After a player has moved, he may construct up to $20 more track if he has sufficient money. His track establishes a "right-of-way" between the mileposts the segment connects, and no other player may build parallel track directly between the same two mileposts.

Instead of building, a player may exchange his Freight engine for a Fast Freight ($20) which moves 12, or a Heavy Freight ($20) which moves 9 but has room to carry 3 loads. From either of those engines, a player may later upgrade again to a Super Freight (moves 12, carries 3) for $20.


When a player moves to a city that, according to a player's own contracts, demands a load type aboard the player's train, the player can pause movement, make the delivery (removing the load from his train in the process and discarding that contract) and collect the payoff indicated. He then obtains a new contract, can pick up loads supplied at that city, and can move any of his allowed distance remaining. Payoffs are fixed amounts, and are generally proportional to the length plus build cost of the shortest possible route between the closest load supply city and delivery city.


The deck of contracts also contains events. When a player gets a fresh contract upon delivery, it may instead turn out to be an event. Events include storms, derailments, labor strikes, etc. that temporarily impact play and track in various ways. Follow the instructions of the event. If an event is drawn, keep drawing until the player gets a contract to replace the one discarded as part of the delivery he just made.


Instead of taking his turn, a player may choose to discard all of his contracts and draw new ones. This is typically done when the set of contracts does not offer lucrative payoffs or efficient trips; experienced players discard about 1 to 4 times per match. A player may not selectively discard just one or two contracts.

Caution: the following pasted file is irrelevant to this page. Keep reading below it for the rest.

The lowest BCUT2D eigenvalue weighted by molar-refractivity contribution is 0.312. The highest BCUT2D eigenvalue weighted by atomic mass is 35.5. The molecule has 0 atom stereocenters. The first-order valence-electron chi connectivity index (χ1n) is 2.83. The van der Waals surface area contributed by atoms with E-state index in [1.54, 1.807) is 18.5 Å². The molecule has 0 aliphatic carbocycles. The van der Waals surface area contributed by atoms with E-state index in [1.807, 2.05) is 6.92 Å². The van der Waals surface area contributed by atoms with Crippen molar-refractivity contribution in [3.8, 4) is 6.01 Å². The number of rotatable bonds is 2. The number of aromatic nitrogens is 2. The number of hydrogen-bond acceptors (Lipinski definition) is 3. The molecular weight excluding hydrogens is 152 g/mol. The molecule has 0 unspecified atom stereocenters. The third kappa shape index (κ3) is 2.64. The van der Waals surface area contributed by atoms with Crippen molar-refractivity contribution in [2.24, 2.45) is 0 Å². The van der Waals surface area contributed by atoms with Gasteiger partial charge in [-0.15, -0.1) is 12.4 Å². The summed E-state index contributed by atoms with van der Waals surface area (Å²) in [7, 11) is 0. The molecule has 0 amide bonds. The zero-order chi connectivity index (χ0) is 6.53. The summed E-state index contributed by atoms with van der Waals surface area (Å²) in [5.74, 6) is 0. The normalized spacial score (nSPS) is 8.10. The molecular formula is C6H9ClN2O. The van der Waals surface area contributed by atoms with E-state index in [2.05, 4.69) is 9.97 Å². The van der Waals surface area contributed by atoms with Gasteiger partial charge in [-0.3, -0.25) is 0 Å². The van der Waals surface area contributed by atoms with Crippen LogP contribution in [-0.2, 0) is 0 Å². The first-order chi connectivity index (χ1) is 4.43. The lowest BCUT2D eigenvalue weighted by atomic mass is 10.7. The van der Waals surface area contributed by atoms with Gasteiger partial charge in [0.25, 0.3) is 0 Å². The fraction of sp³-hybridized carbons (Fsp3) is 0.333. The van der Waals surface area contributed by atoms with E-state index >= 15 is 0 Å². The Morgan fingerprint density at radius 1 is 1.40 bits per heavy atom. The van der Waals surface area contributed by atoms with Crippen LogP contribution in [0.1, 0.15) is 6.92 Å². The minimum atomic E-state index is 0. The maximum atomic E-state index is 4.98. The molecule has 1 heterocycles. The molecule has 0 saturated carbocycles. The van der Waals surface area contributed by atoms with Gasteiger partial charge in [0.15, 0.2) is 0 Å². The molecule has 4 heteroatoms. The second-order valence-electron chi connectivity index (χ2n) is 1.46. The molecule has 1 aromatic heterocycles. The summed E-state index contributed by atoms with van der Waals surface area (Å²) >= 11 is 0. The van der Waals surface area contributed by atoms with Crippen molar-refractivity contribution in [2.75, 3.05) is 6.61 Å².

Typically, most train movement is done on the player's own track, but players can choose to move their trains along the track of opponents. Before the end of the movement phase of a turn during which an opponent's track was used, the player pays that opponent $4. If the tracks of more than one opponent were ridden, each of those opponents must be paid $4. Such payments by the player never exceed $4 per opponent per turn, regardless of the distance or number of times a player rode opponent tracks that turn.


Some maps have ferries. To access a ferry, a player builds track to it, and then out from its opposite port. The cost of building to the ferry is displayed within the circle along the ferry's route. To use a ferry, the player moves his train to the port, and loses the remainder of his movement. On his next turn, he "teleports" his train to the connected port, where he begins counting his movement, but only moves half the normal amount (rounding up). Each ferry can be built to by up to two players.


A maximum of two players can build into a small (circular) city. A maximum of three players can build into a medium (square) city. All players must be able to build into major (big hexagon) cities. No track may be built that would prevent another player from building into a major city, or other city to which he is otherwise entitled.


Play continues until completion of the round in which a player reaches $250 (million) or more in cash, and has connected via his track the required number of big cities (usually one less than the total number of big cities on the map). That player is the winner. If more than one player reaches these goals during the same round, the one with the most cash wins. If there is a tie for cash, the game continues with the new winning cash requirement increased by $50.


Efficiency is the key to Empire Builder. Maximize your payoffs by moving via direct, short routes while not overbuilding track. Try to make long distance trips (i.e. one map edge to the opposite) while carrying multiple loads you can deliver either along way or near other delivery cities. On many maps, routes that directly connect the big cities are helpful because they are often the most frequently traveled rail corridors.


As with most board games, the printed rules for Empire Builder contain several gray areas. Please consult the unofficial FAQ at the Crayon Rail Fanatics Web site.

Empire Builder Pronto™ is authorized by Mayfair Games. Empire Builder® is a registered trademark of Mayfair Games.